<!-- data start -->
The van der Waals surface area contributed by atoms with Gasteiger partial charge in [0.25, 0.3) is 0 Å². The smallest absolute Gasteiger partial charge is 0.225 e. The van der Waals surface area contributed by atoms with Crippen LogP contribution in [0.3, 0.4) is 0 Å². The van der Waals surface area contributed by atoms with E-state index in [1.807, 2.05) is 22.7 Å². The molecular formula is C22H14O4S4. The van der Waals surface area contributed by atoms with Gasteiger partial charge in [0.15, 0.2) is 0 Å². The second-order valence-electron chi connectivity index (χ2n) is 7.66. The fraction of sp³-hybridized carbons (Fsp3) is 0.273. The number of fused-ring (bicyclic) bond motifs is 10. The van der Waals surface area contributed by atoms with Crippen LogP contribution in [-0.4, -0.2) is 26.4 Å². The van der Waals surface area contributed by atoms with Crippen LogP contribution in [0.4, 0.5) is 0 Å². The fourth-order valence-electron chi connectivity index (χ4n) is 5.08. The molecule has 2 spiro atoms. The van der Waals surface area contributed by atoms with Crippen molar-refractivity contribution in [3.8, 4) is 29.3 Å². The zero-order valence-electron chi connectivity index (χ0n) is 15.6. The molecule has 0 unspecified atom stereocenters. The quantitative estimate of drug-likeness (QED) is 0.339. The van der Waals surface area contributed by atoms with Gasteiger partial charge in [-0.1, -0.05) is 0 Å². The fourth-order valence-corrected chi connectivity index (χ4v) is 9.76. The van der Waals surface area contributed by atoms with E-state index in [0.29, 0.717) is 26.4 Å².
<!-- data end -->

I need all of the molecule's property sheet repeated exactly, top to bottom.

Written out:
The van der Waals surface area contributed by atoms with Gasteiger partial charge in [0.25, 0.3) is 0 Å². The smallest absolute Gasteiger partial charge is 0.225 e. The van der Waals surface area contributed by atoms with Crippen LogP contribution in [0.3, 0.4) is 0 Å². The van der Waals surface area contributed by atoms with E-state index in [1.807, 2.05) is 22.7 Å². The molecular formula is C22H14O4S4. The van der Waals surface area contributed by atoms with Gasteiger partial charge in [0.15, 0.2) is 0 Å². The second-order valence-electron chi connectivity index (χ2n) is 7.66. The fraction of sp³-hybridized carbons (Fsp3) is 0.273. The number of fused-ring (bicyclic) bond motifs is 10. The van der Waals surface area contributed by atoms with Crippen LogP contribution in [-0.4, -0.2) is 26.4 Å². The van der Waals surface area contributed by atoms with Crippen LogP contribution in [0.4, 0.5) is 0 Å². The fourth-order valence-electron chi connectivity index (χ4n) is 5.08. The molecule has 2 spiro atoms. The van der Waals surface area contributed by atoms with Crippen molar-refractivity contribution in [3.8, 4) is 29.3 Å². The zero-order valence-electron chi connectivity index (χ0n) is 15.6. The molecule has 0 unspecified atom stereocenters. The quantitative estimate of drug-likeness (QED) is 0.339. The van der Waals surface area contributed by atoms with Gasteiger partial charge in [-0.1, -0.05) is 0 Å². The fourth-order valence-corrected chi connectivity index (χ4v) is 9.76. The van der Waals surface area contributed by atoms with E-state index in [0.29, 0.717) is 26.4 Å².